26. Kurtz S, Choudhuri JV, Ohlebusch E, Schleiermacher C, Stoye J, Giegerich R. REPuter: the manifold applications of repeat analysis on a genomic scale. Nucleic acids res. 2001;29(22):4633–42.

    Article  CAS  PubMed  PubMed Central  Google Scholar 

  27. Wang YB, Liu BB, Nie ZL, Chen HF, Chen FJ, Figlar RB, et al. Major clades and a revised classification of Magnolia and Magnoliaceae based on whole plastid genome sequences via genome skimming. J Syst Evol. 2020;58(5):673–95.

    Article  Google Scholar 

  28. Zhang M, Guo S, Yin YP, Zhou LJ, Ren B, Wang L, et al. Chloroplast genome and historical biogeography of the three Magnolias. Preprint, ;available at Research Square. 2021. (https://doi.org/10.21203/rs.3.rs-284868/v1).

  29. Shen YM, Chen K, Gu CH, Zheng SY, Ma L. Comparative and phylogenetic analyses of 26 Magnoliaceae species based on complete chloroplast genome sequences. Can J For Res. 2018;48(12):1456–69.

    Article  CAS  Google Scholar 

  30. Guzman-Diaz S, Nunez FAA, Veltjen E, Asselman P, Larridon I, Samain MS. Comparison of Magnoliaceae plastomes: Adding neotropical Magnolia to the discussion. Plants (Basel). 2022;11(3):1–29.

    Google Scholar 

  31. Asaf S, Khan AL, Khan A, Al-Harrasi A. Unraveling the chloroplast genomes of two Prosopis species to identify its genomic information, comparative analyses and phylogenetic relationship. Int J Mol Sci. 2020;21(9):3280.

    Article  CAS  PubMed Central  Google Scholar 

  32. Deng YW, Luo YY, He Y, Qin XS, Li CG, Deng XM. Complete chloroplast genome of Michelia shiluensis and a comparative analysis with four Magnoliaceae species. Forests. 2020;11(3):267.

    Article  Google Scholar 

  33. Chen S, Wu T, Fu Y, Hao J, Ma H, Zhu Y, et al. Complete chloroplast genome sequence of Michelia champaca var. champaca Linnaeus, an ornamental tree species of Magnoliaceae. Mitochondrial DNA B. 2020;5(3):2839–41.

    Article  Google Scholar 

  34. Cai Z, Penaflor C, Kuehl JV, Leebens-Mack J, Carlson JE, dePamphilis CW, et al. Complete plastid genome sequences of Drimys, Liriodendron, and Piper: implications for the phylogenetic relationships of magnoliids. BMC Evol Biol. 2006;6:77.

    Article  PubMed  PubMed Central  Google Scholar 

  35. Li XW, Gao HH, Wang YT, Song JY, Henry R, Wu HZ, et al. Complete chloroplast genome sequence of Magnolia grandiflora and comparative analysis with related species. Sci China Life Sci. 2013;56(2):189–98.

    Article  CAS  PubMed  Google Scholar 

  36. Li YF, Sylvester SP, Li M, Zhang C, Li X, Duan YF, et al. The complete plastid genome of Magnolia zenii and genetic comparison to Magnoliaceae species. Molecules. 2019;24(2):261.

    Article  PubMed Central  Google Scholar 

  37. Schmid P, Flegel WA. Codon usage in vertebrates is associated with a low risk of acquiring nonsense mutations. J Transl Med. 2011;9(1):87.

    Article  PubMed  PubMed Central  Google Scholar 

  38. Cai XL, Landis JB, Wang HX, Wang JH, Zhu ZX, Wang HF. Plastome structure and phylogenetic relationships of Styracaceae (Ericales). BMC Ecol Evol. 2021;21(1):103.

    Article  PubMed  PubMed Central  Google Scholar 

  39. Sun LY, Jiang Z, Wan XX, Zou X, Yao XY, Wang YL, et al. The complete chloroplast genome of Magnolia polytepala: Comparative analyses offer implication for genetics and phylogeny of Yulania. Gene. 2020;736: 144410.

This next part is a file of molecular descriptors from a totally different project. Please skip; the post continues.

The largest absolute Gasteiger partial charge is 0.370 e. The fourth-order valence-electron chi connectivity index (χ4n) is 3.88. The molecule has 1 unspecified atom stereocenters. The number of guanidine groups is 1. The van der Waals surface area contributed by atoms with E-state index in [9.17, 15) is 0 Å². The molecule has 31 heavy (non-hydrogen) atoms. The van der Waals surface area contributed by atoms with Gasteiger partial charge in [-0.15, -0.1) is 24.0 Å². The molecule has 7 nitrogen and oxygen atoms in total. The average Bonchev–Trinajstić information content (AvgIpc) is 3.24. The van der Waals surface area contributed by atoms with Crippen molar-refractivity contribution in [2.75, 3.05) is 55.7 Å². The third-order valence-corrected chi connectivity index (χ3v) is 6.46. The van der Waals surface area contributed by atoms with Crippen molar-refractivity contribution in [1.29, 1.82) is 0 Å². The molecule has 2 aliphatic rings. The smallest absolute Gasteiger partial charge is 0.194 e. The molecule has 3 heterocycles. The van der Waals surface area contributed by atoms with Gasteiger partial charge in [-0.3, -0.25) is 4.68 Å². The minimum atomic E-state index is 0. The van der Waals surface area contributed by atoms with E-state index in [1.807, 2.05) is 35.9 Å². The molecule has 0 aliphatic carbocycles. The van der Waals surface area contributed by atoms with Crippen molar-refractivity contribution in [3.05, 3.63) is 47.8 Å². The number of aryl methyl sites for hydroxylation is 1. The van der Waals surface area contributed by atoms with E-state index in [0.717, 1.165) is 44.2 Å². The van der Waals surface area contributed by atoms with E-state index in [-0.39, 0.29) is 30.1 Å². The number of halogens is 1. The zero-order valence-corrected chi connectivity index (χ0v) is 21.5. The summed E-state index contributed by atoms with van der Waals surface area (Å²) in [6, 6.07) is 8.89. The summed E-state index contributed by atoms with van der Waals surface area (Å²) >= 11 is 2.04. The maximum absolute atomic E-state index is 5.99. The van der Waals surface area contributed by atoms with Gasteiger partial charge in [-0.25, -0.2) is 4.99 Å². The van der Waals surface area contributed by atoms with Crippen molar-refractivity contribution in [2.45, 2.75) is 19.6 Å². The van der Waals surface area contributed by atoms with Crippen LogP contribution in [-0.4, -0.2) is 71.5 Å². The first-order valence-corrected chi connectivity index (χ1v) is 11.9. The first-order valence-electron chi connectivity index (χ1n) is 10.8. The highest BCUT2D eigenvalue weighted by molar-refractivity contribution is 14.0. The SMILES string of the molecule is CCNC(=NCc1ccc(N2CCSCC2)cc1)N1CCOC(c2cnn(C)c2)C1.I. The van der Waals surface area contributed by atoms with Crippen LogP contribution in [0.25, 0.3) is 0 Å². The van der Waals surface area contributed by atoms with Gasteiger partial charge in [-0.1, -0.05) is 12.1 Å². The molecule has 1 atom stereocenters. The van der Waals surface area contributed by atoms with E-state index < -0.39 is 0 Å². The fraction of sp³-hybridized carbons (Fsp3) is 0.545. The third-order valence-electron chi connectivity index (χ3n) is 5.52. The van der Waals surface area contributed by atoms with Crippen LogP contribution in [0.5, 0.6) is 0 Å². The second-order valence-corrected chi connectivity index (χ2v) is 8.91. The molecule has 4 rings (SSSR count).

Article  CAS  PubMed  Google Scholar 

  40. Xu XD, Wu SS, Xia JJ, Yan B. The complete chloroplast genome of Magnolia delavayi, a threatened species endemic to Southwest China. Mitochondrial DNA B. 2020;5(3):2734–5.

    Article  Google Scholar 

  41. Yang Y, Dang YY, Li Q, Lu JJ, Li XW, Wang YT. Complete chloroplast genome sequence of poisonous and medicinal plant Datura stramonium: organizations and implications for genetic engineering. PLoS ONE. 2014;9(11): e110656.

    Article  PubMed  PubMed Central  Google Scholar 

  42. Li L, Wu QP, Fang L, Wu KL, Li MZ, Zeng SJ. Comparative chloroplast genomics and phylogenetic analysis of Thuniopsis and closely related genera within Coelogyninae (Orchidaceae). Front Genet. 2022;13: 850201.

    Article  CAS  PubMed  PubMed Central  Google Scholar 

  43. Luo C, Huang WL, Sun HY, Yer H, Li XY, Li Y, et al. Comparative chloroplast genome analysis of Impatiens species (Balsaminaceae) in the karst area of China: insights into genome evolution and phylogenomic implications. BMC Genomics. 2021;22(1):571.

    Article  PubMed  PubMed Central  Google Scholar 

  44. Zheng XM, Wang JR, Feng L, Liu S, Pang HB, Qi L, et al. Inferring the evolutionary mechanism of the chloroplast genome size by comparing whole-chloroplast genome sequences in seed plants. Sci Rep. 2017;7(1):1555.

    Article  Google Scholar 

  45. Bedoya AM, Ruhfel BR, Philbrick CT, Madrinan S, Bove CP, Mesterhazy A, et al. Plastid genomes of five species of Riverweeds (Podostemaceae): structural organization and comparative analysis in Malpighiales. Front Plant Sci. 2019;10:1035.

    Article  PubMed  PubMed Central  Google Scholar 

  46. Chang H, Zhang L, Xie HH, Liu JQ, Xi ZX, Xu XT. The conservation of chloroplast genome structure and improved resolution of infrafamilial relationships of Crassulaceae. Front Plant Sci. 2021;12: 631884.

    Article  PubMed  PubMed Central  Google Scholar 

  47. Gu CH, Dong B, Xu L, Tembrock LR, Zheng SY, Wu ZQ. The complete chloroplast genome of Heimia myrtifolia and comparative analysis within Myrtales. Molecules. 2018;23(4):846.

    Article  PubMed Central  Google Scholar 

  48. Zhao JT, Xu Y, Xi LJ, Yang JW, Chen HW, Zhang J. Characterization of the chloroplast genome sequence of Acer miaotaiense: comparative and phylogenetic analyses. Molecules. 2018;23(7):1740.

    Article  PubMed Central  Google Scholar